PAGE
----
Biden EPA Adjusting Costly Green Power Plants Scheme To Hedge Against Legal Challenges

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The Environmental Protection Agency (EPA) is decreasing the scope of its proposal to reshape the American power grid to protect itself against legal challenges, but its underlying goals do not appear to have changed, according to Bloomberg News and grid experts that spoke with the Daily Caller News Foundation.

The EPA’s initial proposal would effectively require existing coal-fired power plants to reduce their greenhouse gas emissions by 90% by 2040, and that new and existing natural gas power plants also make significant cuts to their greenhouse gas emissions depending on their size and situational use by mandating expensive and generally unproven technologies like carbon capture and sequestration (CCS) or blended hydrogen. The agency is delaying some requirements for existing natural gas plants and seeking to promulgate a new and wider rule that would apply to every single natural gas power plant in the U.S., a two-part maneuver that may harden the regulation against legal challenges from plant operators, according to Bloomberg News.

“This is a much more comprehensive and thoughtful approach that possibly leads to more flexibilities, more choices for control technologies, more pollution reduction — and it’s responsive to all of our stakeholders,” EPA Administrator Michael Regan told Bloomberg in a Thursday interview. “It is the decision of the agency and also a conscious decision of many of our stakeholders to say, ‘Let’s do better, let’s be more comprehensive, and let’s take the time to do that.'” (RELATED: Officials Told Biden’s EPA That Its Aggressive Green Power Plant Scheme Has Serious Flaws, Docs Show)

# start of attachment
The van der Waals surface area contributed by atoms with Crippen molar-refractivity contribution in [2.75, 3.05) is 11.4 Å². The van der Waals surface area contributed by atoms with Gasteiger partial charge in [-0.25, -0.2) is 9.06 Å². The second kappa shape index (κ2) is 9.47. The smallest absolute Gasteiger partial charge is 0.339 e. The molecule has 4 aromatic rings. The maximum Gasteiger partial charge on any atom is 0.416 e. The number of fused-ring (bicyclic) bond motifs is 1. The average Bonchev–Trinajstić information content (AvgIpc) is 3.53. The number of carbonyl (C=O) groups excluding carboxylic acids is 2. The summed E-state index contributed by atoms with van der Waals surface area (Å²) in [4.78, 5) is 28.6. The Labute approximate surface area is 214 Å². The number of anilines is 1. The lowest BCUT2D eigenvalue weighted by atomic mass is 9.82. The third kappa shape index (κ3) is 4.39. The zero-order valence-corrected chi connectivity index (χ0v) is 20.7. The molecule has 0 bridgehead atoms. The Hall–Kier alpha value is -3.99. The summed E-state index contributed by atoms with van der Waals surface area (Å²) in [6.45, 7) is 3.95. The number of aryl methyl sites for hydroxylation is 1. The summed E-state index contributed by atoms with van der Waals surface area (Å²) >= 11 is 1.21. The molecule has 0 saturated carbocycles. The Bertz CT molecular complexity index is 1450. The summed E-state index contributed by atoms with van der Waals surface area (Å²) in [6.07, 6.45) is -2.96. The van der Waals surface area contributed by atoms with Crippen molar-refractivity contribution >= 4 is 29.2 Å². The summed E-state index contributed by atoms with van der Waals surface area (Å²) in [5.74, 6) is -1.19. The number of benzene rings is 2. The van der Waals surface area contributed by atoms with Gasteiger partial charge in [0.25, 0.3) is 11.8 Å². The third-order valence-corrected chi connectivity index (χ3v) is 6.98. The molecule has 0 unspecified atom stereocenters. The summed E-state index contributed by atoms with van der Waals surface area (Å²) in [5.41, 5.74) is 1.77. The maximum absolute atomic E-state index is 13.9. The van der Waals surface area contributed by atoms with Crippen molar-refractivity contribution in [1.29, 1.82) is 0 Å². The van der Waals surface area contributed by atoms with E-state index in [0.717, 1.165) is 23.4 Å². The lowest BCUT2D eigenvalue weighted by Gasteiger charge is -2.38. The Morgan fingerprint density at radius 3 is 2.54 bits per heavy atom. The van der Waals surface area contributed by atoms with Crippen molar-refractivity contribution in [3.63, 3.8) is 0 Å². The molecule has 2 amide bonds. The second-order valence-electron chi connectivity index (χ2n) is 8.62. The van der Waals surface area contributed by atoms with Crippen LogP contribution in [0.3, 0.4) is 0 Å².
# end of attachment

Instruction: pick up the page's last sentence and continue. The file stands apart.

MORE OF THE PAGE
However, the EPA’s attempts to make America’s power plants go green will still be exorbitantly expensive and a detriment to the reliability of America’s power grid, experts told the DCNF. The EPA’s approach may allow it to withstand some legal challenges, but the delays to its timeline may render the regulation more easy to repeal in the future, especially if former President Donald Trump returns to the White House in January 2025, according to Bloomberg.

“I can confidently say that this is the EPA going into CYA mode on grid reliability. They are hoping that natural gas can fill in the gaps left by the retiring coal facilities and sidestep the obvious reliability problems that stem from those closures. The problem is the limits on new gas will make this more difficult to build and operate enough natural gas plants to keep the lights on,” Isaac Orr, a policy fellow at the Center for the American Experiment who specializes in power grid analysis, told the DCNF. “EPA was always going to put a spin on this rule, but physics will win out.”

Orr and CAE conducted their own analysis of the EPA regulation in August 2023. They found that the regulation would most likely lead to significant supply adequacy problems and blackouts in the huge swath of the American heartland covered by the Midcontinent Independent System Operator (MISO).

Marlo Lewis Jr., a senior fellow for the Competitive Enterprise Institute, generally agreed with Orr’s assessment of the EPA’s adjustment to the regulation.

“The greenhouse gas guidelines EPA proposed in May 2023 for existing baseload natural gas power plants are infeasible and unaffordable. Many—perhaps most—owners of baseload natural gas power plants will choose to shut down the plants rather than install 90% carbon capture and storage by 2035, or ‘co-fire’ with 96 percent low-greenhouse gas hydrogen by 2035,” Lewis told the DCNF. “EPA grudgingly recognizes that because the guidelines would kill baseload natural gas generation, they will also ignite a political firestorm if finalized before the November elections. So, Team Biden will wait until 2025 before letting the other shoe drop.”

Critics have characterized the EPA’s proposal as a de facto end run to produce nearly identical outcomes to those projected in the Obama administration’s “Clean Power Plan” that the Supreme Court shot down in 2022. The Supreme Court ruled in West Virginia v. EPA that the EPA exceeded its mandate as an administrative agency in trying to promulgate the “Clean Power Plan” and overturned the regulation about eight years after the Obama EPA rolled it out in 2014.

The EPA did not respond immediately to a request for comment.

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